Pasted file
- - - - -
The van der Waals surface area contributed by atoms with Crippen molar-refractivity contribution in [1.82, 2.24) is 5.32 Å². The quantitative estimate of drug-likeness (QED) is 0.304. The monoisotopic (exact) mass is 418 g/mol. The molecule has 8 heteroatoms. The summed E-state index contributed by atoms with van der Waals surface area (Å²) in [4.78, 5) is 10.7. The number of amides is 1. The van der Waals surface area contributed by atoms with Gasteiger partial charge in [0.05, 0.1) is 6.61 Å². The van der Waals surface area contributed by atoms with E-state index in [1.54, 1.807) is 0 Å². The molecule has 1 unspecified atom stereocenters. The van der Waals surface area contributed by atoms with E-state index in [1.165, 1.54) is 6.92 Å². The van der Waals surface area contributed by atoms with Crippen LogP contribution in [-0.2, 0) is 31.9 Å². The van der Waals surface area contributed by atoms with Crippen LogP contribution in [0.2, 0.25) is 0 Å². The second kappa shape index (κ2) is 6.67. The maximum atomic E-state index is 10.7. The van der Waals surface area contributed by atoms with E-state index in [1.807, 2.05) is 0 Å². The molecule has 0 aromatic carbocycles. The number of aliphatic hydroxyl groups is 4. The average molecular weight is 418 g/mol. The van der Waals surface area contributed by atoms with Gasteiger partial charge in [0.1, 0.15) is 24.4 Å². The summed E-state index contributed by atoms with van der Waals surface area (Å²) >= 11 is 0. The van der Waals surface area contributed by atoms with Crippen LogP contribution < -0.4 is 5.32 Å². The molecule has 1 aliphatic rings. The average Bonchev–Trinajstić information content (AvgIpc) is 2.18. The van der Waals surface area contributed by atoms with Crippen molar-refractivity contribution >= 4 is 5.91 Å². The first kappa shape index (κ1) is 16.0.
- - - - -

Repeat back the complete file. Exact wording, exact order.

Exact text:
The van der Waals surface area contributed by atoms with Crippen molar-refractivity contribution in [1.82, 2.24) is 5.32 Å². The quantitative estimate of drug-likeness (QED) is 0.304. The monoisotopic (exact) mass is 418 g/mol. The molecule has 8 heteroatoms. The summed E-state index contributed by atoms with van der Waals surface area (Å²) in [4.78, 5) is 10.7. The number of amides is 1. The van der Waals surface area contributed by atoms with Gasteiger partial charge in [0.05, 0.1) is 6.61 Å². The van der Waals surface area contributed by atoms with E-state index in [1.54, 1.807) is 0 Å². The molecule has 1 unspecified atom stereocenters. The van der Waals surface area contributed by atoms with E-state index in [1.165, 1.54) is 6.92 Å². The van der Waals surface area contributed by atoms with Crippen LogP contribution in [-0.2, 0) is 31.9 Å². The van der Waals surface area contributed by atoms with Crippen LogP contribution in [0.2, 0.25) is 0 Å². The second kappa shape index (κ2) is 6.67. The maximum atomic E-state index is 10.7. The van der Waals surface area contributed by atoms with E-state index in [1.807, 2.05) is 0 Å². The molecule has 0 aromatic carbocycles. The number of aliphatic hydroxyl groups is 4. The average molecular weight is 418 g/mol. The van der Waals surface area contributed by atoms with Gasteiger partial charge in [0.1, 0.15) is 24.4 Å². The summed E-state index contributed by atoms with van der Waals surface area (Å²) >= 11 is 0. The van der Waals surface area contributed by atoms with Crippen LogP contribution < -0.4 is 5.32 Å². The molecule has 1 aliphatic rings. The average Bonchev–Trinajstić information content (AvgIpc) is 2.18. The van der Waals surface area contributed by atoms with Crippen molar-refractivity contribution >= 4 is 5.91 Å². The first kappa shape index (κ1) is 16.0.